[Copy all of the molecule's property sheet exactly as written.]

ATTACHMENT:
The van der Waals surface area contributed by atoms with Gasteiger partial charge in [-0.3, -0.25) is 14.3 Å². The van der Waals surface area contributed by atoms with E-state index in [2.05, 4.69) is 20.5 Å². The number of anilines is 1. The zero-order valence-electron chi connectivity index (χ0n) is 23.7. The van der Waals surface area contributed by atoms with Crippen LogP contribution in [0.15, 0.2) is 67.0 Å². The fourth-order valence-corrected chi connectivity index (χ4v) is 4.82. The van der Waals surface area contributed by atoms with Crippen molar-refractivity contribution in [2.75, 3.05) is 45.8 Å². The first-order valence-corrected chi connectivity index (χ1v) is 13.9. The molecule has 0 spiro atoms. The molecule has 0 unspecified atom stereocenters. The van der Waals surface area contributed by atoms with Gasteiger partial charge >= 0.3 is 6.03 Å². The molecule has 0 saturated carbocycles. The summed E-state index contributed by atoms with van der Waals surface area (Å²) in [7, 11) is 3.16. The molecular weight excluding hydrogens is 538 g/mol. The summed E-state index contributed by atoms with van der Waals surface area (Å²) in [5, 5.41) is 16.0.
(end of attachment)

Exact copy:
The van der Waals surface area contributed by atoms with Gasteiger partial charge in [-0.3, -0.25) is 14.3 Å². The van der Waals surface area contributed by atoms with E-state index in [2.05, 4.69) is 20.5 Å². The number of anilines is 1. The zero-order valence-electron chi connectivity index (χ0n) is 23.7. The van der Waals surface area contributed by atoms with Crippen LogP contribution in [0.15, 0.2) is 67.0 Å². The fourth-order valence-corrected chi connectivity index (χ4v) is 4.82. The van der Waals surface area contributed by atoms with Crippen molar-refractivity contribution in [2.75, 3.05) is 45.8 Å². The first-order valence-corrected chi connectivity index (χ1v) is 13.9. The molecule has 0 spiro atoms. The molecule has 0 unspecified atom stereocenters. The van der Waals surface area contributed by atoms with Gasteiger partial charge >= 0.3 is 6.03 Å². The molecule has 0 saturated carbocycles. The summed E-state index contributed by atoms with van der Waals surface area (Å²) in [7, 11) is 3.16. The molecular weight excluding hydrogens is 538 g/mol. The summed E-state index contributed by atoms with van der Waals surface area (Å²) in [5, 5.41) is 16.0.